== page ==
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thesoloman

Learning VOPSOP

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Thinking back on this. Is there a way to put a expression in for the source min and source max? That way if the -5 changes to -6 it will automatically be correct?

post-8033-0-27224300-1409462474_thumb.jp

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try  Relative to Bounding Box node - you may be able to get rid of the fit node

 

Edit: So day 3 will be a normal challenge, but start thinking about day 4, you'll be setting a challenge for everyone else to complete! - this will allow you to see the different approaches to your problem - the only rule is you have to be able build it yourself first :)

Edited by marty
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got to admit I took a peek inside soloman's first file =D I still can't figure out what exactly is Houdini doing when I feed a vector to a trig node ;/ I went through the vex code, the help and tried asking Google but couldn't find my answer unfortunately.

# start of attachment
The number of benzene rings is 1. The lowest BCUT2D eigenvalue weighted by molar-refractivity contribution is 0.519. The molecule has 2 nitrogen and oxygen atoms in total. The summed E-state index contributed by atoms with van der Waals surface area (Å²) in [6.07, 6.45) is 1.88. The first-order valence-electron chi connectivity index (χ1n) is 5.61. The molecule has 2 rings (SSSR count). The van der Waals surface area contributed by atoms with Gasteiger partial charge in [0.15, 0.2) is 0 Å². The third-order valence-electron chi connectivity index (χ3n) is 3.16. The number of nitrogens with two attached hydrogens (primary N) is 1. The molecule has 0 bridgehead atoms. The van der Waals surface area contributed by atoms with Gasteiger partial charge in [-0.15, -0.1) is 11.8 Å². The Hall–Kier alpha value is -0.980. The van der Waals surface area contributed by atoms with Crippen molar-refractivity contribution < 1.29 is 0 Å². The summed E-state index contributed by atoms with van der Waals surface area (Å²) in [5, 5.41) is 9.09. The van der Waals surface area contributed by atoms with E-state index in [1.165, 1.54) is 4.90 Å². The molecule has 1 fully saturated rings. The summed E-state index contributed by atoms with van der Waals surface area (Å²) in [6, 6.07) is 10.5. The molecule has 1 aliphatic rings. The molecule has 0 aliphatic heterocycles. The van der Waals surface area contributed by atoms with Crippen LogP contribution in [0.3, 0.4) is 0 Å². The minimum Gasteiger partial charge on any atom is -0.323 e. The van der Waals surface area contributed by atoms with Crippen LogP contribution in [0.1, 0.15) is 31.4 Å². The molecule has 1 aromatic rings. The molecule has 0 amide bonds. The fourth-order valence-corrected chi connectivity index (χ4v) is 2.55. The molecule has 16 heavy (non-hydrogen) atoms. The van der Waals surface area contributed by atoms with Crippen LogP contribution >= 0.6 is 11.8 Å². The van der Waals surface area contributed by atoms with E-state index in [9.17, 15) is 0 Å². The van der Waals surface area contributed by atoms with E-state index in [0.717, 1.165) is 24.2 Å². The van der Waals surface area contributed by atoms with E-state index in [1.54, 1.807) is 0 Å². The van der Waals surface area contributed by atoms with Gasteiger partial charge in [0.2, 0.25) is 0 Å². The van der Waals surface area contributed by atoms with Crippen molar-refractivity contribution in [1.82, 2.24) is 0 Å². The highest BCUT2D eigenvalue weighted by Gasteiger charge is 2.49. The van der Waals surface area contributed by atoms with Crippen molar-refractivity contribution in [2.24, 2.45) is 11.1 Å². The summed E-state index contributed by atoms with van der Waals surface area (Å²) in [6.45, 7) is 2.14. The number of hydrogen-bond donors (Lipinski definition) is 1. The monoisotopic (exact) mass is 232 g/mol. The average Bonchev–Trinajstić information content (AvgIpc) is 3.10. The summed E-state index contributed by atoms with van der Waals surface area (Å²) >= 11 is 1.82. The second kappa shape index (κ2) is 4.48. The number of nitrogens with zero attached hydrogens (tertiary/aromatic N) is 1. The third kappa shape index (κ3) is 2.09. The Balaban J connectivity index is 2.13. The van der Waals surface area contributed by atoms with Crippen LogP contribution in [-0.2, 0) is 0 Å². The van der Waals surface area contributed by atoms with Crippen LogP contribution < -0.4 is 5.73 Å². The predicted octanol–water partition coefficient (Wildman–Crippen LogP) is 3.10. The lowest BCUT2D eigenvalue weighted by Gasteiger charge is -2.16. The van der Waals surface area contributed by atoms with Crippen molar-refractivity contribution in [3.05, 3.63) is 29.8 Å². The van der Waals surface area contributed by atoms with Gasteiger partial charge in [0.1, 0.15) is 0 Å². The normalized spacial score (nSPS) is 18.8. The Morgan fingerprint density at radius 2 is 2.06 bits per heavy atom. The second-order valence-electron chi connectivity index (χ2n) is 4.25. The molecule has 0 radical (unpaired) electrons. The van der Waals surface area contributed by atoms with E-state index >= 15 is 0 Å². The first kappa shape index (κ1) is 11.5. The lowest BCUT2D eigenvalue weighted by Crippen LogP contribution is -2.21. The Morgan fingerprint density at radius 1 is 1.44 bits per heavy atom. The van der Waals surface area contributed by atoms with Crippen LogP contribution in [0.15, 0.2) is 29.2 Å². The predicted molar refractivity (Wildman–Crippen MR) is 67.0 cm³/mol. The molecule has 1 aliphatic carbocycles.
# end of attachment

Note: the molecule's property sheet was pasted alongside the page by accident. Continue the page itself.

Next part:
Anyway, Vop network : http://i.imgur.com/LqLLS4H.jpg

and the ramp controls thingie : http://i.imgur.com/ZHXPYHK.jpg

 

// the relative BBX is so awesome. Didn't even know such a node existed, thanks ! ;3 

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I presume feeding a vector into a trig node will run the trig function separately using each vector component as an input, and output the respective results as vector components (so, effectively you're just doing 3 unrelated trig calculations at once).